This week’s lesson is about the camera’s light metering modes. If you want to get that perfect exposure, you need to take control of the light meter and finely tune your settings. In this blog post we’ll cover the basics of in-camera light metering and the three different light metering modes.
In-camera light meter
Most cameras have an in-camera light meter that meters reflected light. The camera uses reflected light to calculate how much light is actually present in the scene. Simply put, the camera checks how bright a scene is, and uses that to figure out the proper exposure.
All cameras have a default “proper” exposure, which is an 18% grey image. Cameras don’t actually see color, only shades of grey. This default setting works for the majority of scenes, as the 18% grey is actually a result of years of testing and experiments. For a camera the proper exposure is when the result is an image that has the most 18% grey.
But sometimes that default setting is wrong. The camera always strives to get the 18% grey tone, which means that it will try to turn the black background into a greyish background just to achieve the 18% quota. And we don’t want that.
This is where light metering comes into play. By using a different light meter we tell the camera which part of the scene we want to properly expose. We don’t actually care about the rest of the scene, only our subject. So if you only meter your subject, the camera will make sure that only your subject is at 18% grey. The rest of the scene will not matter. This means that the black background won’t affect the exposure level.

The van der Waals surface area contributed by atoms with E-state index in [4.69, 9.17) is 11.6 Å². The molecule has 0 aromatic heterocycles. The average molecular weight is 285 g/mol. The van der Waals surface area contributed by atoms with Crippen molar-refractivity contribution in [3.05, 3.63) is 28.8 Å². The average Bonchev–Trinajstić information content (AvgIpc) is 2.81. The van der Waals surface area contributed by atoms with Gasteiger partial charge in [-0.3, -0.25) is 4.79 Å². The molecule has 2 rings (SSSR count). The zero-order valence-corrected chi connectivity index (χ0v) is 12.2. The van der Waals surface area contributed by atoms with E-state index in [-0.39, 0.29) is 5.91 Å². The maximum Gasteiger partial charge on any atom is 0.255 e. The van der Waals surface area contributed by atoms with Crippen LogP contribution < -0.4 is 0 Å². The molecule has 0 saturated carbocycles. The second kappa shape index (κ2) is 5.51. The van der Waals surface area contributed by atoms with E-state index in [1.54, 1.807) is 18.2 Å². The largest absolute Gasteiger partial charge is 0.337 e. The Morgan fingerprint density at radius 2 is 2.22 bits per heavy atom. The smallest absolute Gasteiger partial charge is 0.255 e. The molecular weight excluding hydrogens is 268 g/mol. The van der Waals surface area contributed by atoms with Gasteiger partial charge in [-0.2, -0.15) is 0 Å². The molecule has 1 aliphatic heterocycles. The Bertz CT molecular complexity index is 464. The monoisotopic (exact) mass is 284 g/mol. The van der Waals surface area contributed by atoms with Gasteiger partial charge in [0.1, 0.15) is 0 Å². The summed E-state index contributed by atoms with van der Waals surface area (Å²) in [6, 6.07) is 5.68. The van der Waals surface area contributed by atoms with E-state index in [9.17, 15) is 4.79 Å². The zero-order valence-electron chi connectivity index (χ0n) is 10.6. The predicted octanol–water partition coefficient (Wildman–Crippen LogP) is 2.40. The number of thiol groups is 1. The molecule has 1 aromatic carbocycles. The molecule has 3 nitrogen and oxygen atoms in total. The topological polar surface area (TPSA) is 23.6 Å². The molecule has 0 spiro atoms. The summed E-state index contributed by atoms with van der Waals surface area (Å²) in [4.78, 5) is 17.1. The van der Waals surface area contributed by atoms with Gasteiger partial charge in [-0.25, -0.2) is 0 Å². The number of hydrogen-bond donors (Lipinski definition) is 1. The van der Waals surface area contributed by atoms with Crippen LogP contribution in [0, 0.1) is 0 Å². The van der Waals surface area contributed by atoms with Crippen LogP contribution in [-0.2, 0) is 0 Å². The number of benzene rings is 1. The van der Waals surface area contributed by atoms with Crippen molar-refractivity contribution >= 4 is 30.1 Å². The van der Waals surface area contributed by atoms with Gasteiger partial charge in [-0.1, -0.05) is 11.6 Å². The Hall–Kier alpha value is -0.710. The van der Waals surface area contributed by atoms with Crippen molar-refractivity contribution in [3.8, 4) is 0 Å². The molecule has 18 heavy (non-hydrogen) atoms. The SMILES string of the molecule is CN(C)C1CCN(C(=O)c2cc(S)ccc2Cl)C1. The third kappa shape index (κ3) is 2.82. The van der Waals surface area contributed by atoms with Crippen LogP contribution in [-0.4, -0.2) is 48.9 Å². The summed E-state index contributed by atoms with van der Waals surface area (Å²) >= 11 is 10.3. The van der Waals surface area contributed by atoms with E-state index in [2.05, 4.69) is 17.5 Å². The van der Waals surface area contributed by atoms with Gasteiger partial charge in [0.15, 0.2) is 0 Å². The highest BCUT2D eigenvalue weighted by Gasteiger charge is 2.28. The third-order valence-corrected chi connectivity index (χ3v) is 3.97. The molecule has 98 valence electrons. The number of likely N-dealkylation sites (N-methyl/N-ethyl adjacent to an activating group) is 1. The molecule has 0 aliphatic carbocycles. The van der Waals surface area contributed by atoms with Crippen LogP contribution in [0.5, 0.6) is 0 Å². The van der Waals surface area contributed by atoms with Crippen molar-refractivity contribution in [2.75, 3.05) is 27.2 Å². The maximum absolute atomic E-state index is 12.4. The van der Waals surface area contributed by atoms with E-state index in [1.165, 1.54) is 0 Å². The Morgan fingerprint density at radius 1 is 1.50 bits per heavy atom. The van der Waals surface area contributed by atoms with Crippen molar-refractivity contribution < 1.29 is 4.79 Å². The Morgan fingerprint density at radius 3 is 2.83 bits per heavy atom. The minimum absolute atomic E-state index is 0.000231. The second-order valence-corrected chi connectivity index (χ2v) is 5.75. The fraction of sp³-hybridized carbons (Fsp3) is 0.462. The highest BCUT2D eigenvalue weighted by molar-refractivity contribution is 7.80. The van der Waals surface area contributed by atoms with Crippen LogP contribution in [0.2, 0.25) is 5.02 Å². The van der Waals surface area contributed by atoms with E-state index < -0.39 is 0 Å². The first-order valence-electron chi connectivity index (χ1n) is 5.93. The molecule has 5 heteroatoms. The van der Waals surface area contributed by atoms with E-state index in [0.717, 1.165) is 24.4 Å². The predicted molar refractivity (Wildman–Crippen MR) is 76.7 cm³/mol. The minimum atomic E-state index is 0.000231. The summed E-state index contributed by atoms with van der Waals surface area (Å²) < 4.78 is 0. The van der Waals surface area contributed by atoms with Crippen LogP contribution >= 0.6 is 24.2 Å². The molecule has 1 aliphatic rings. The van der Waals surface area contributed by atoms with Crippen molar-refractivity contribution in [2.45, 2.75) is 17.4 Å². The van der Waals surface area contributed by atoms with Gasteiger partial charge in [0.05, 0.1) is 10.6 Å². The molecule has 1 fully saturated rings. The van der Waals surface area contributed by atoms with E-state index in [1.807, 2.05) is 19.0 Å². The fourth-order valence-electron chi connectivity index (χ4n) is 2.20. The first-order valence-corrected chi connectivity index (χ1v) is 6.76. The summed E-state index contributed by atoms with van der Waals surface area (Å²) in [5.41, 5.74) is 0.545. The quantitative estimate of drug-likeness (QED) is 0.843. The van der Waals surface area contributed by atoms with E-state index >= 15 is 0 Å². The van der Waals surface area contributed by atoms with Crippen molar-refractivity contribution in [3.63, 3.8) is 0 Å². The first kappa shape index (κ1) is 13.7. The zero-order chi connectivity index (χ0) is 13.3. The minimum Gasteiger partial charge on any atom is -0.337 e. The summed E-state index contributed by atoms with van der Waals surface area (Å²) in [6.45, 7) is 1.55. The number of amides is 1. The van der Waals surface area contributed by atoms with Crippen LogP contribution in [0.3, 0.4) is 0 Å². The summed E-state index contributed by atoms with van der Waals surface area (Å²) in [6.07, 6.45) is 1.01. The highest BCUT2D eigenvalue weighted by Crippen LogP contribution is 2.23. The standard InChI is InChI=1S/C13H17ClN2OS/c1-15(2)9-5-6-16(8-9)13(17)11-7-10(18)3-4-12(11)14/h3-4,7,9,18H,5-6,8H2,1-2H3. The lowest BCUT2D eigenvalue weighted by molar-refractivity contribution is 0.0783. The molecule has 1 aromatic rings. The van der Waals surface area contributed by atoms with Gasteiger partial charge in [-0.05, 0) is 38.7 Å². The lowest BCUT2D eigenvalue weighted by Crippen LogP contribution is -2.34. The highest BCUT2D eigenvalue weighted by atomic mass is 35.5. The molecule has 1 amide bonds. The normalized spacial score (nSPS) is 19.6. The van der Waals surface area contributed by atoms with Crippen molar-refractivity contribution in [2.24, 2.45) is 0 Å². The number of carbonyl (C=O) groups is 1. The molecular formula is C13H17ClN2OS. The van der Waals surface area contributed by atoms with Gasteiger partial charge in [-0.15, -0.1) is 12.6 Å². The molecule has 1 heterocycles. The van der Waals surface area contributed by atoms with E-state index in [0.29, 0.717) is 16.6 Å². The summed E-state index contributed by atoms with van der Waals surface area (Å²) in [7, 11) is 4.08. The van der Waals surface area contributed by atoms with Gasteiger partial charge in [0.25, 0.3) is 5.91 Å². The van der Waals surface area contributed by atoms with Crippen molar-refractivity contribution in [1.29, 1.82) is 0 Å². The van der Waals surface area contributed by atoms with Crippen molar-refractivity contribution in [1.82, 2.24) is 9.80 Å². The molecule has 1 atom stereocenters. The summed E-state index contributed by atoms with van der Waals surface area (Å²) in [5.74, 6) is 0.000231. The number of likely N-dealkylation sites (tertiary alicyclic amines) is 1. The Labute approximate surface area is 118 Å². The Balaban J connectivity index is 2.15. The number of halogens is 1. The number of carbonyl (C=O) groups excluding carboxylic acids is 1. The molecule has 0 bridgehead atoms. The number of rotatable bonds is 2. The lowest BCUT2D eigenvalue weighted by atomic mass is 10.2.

Below are the three light metering modes that will help in getting a proper exposure for your subjects.
Matrix metering mode
This is the default setting. The camera meters the whole scene and tries to set an exposure level that will work for the majority of the scene. The problem is that every manufacturer uses a different algorithm to get the proper exposure. So you’re putting your trust in an engineer in some factory. The matrix metering mode works well when you have an “average scene”, a scene that has low contrast and consists of evenly bright and reflective subjects.
Center metering mode
The camera only meters the center portion of the scene, and neglects the rest of the scene. This is a hybrid between the matrix metering scene and the spot metering scene. It works well when you have a subject that covers a substantial portion of your scene and it needs to be properly exposed. In my opinion the center metering mode offers the best balance between control and ease of use, so I use this metering mode about 90% of the time.
Spot metering mode
This is the most precise metering mode. The camera takes only a small portion of the scene and only meters that. Spot metering is very useful in contrasty scenes, where the subject is too small to use the center metering mode. This is the most “extreme” metering mode, because it is very specific. Light metering a person’s dark hat will produce a different exposure level than metering their forehead. It has its uses, but be mindful on what you’re metering.